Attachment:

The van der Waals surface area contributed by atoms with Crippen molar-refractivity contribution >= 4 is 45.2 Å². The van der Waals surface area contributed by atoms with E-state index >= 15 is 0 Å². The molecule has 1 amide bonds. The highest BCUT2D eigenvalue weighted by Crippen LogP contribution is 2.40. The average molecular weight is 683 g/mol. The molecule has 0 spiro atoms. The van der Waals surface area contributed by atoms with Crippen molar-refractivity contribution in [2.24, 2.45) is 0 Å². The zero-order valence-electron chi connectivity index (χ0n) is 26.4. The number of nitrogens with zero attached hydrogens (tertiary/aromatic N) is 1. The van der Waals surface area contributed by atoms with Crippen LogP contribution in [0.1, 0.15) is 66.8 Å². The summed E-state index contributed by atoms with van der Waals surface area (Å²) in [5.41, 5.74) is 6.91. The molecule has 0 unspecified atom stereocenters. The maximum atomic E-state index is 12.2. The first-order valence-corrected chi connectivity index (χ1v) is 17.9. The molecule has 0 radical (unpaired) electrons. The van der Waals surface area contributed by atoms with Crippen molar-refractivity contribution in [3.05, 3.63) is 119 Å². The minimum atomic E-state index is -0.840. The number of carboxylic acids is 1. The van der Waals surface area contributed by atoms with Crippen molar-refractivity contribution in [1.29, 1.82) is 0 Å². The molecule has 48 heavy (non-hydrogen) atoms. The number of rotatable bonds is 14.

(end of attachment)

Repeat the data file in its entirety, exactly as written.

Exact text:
The van der Waals surface area contributed by atoms with Crippen molar-refractivity contribution >= 4 is 45.2 Å². The van der Waals surface area contributed by atoms with E-state index >= 15 is 0 Å². The molecule has 1 amide bonds. The highest BCUT2D eigenvalue weighted by Crippen LogP contribution is 2.40. The average molecular weight is 683 g/mol. The molecule has 0 spiro atoms. The van der Waals surface area contributed by atoms with Crippen molar-refractivity contribution in [2.24, 2.45) is 0 Å². The zero-order valence-electron chi connectivity index (χ0n) is 26.4. The number of nitrogens with zero attached hydrogens (tertiary/aromatic N) is 1. The van der Waals surface area contributed by atoms with Crippen LogP contribution in [0.1, 0.15) is 66.8 Å². The summed E-state index contributed by atoms with van der Waals surface area (Å²) in [5.41, 5.74) is 6.91. The molecule has 0 unspecified atom stereocenters. The maximum atomic E-state index is 12.2. The first-order valence-corrected chi connectivity index (χ1v) is 17.9. The molecule has 0 radical (unpaired) electrons. The van der Waals surface area contributed by atoms with Crippen molar-refractivity contribution in [3.05, 3.63) is 119 Å². The minimum atomic E-state index is -0.840. The number of carboxylic acids is 1. The van der Waals surface area contributed by atoms with Crippen molar-refractivity contribution in [1.29, 1.82) is 0 Å². The molecule has 48 heavy (non-hydrogen) atoms. The number of rotatable bonds is 14.